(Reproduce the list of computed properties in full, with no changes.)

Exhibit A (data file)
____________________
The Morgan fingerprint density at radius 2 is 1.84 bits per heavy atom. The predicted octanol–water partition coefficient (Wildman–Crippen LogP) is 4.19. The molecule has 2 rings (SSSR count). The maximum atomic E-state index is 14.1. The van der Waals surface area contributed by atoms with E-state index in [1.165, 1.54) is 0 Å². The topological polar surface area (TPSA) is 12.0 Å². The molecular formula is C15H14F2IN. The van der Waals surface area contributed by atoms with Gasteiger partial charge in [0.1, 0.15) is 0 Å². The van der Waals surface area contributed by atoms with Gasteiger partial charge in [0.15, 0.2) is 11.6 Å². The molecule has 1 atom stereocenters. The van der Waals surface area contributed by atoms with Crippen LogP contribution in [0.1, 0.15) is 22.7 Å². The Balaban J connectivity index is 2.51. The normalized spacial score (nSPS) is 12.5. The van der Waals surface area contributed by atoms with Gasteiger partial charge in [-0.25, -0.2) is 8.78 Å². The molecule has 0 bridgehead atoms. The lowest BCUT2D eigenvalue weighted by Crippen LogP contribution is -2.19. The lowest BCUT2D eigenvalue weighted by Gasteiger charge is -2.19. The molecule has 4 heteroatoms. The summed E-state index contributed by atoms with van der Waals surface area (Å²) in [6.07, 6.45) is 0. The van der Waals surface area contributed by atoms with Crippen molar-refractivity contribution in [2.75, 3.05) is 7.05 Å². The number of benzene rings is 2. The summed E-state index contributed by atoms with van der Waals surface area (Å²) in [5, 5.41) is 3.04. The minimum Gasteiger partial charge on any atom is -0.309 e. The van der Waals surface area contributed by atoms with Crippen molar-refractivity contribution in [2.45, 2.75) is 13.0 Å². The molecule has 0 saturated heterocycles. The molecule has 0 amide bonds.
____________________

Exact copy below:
The Morgan fingerprint density at radius 2 is 1.84 bits per heavy atom. The predicted octanol–water partition coefficient (Wildman–Crippen LogP) is 4.19. The molecule has 2 rings (SSSR count). The maximum atomic E-state index is 14.1. The van der Waals surface area contributed by atoms with E-state index in [1.165, 1.54) is 0 Å². The topological polar surface area (TPSA) is 12.0 Å². The molecular formula is C15H14F2IN. The van der Waals surface area contributed by atoms with Gasteiger partial charge in [0.1, 0.15) is 0 Å². The van der Waals surface area contributed by atoms with Gasteiger partial charge in [0.15, 0.2) is 11.6 Å². The molecule has 1 atom stereocenters. The van der Waals surface area contributed by atoms with Crippen LogP contribution in [0.1, 0.15) is 22.7 Å². The Balaban J connectivity index is 2.51. The normalized spacial score (nSPS) is 12.5. The van der Waals surface area contributed by atoms with Gasteiger partial charge in [-0.25, -0.2) is 8.78 Å². The molecule has 0 bridgehead atoms. The lowest BCUT2D eigenvalue weighted by Crippen LogP contribution is -2.19. The lowest BCUT2D eigenvalue weighted by Gasteiger charge is -2.19. The molecule has 4 heteroatoms. The summed E-state index contributed by atoms with van der Waals surface area (Å²) in [6.07, 6.45) is 0. The van der Waals surface area contributed by atoms with Crippen molar-refractivity contribution in [2.75, 3.05) is 7.05 Å². The number of benzene rings is 2. The summed E-state index contributed by atoms with van der Waals surface area (Å²) in [5, 5.41) is 3.04. The minimum Gasteiger partial charge on any atom is -0.309 e. The van der Waals surface area contributed by atoms with Crippen molar-refractivity contribution in [2.45, 2.75) is 13.0 Å². The molecule has 0 saturated heterocycles. The molecule has 0 amide bonds.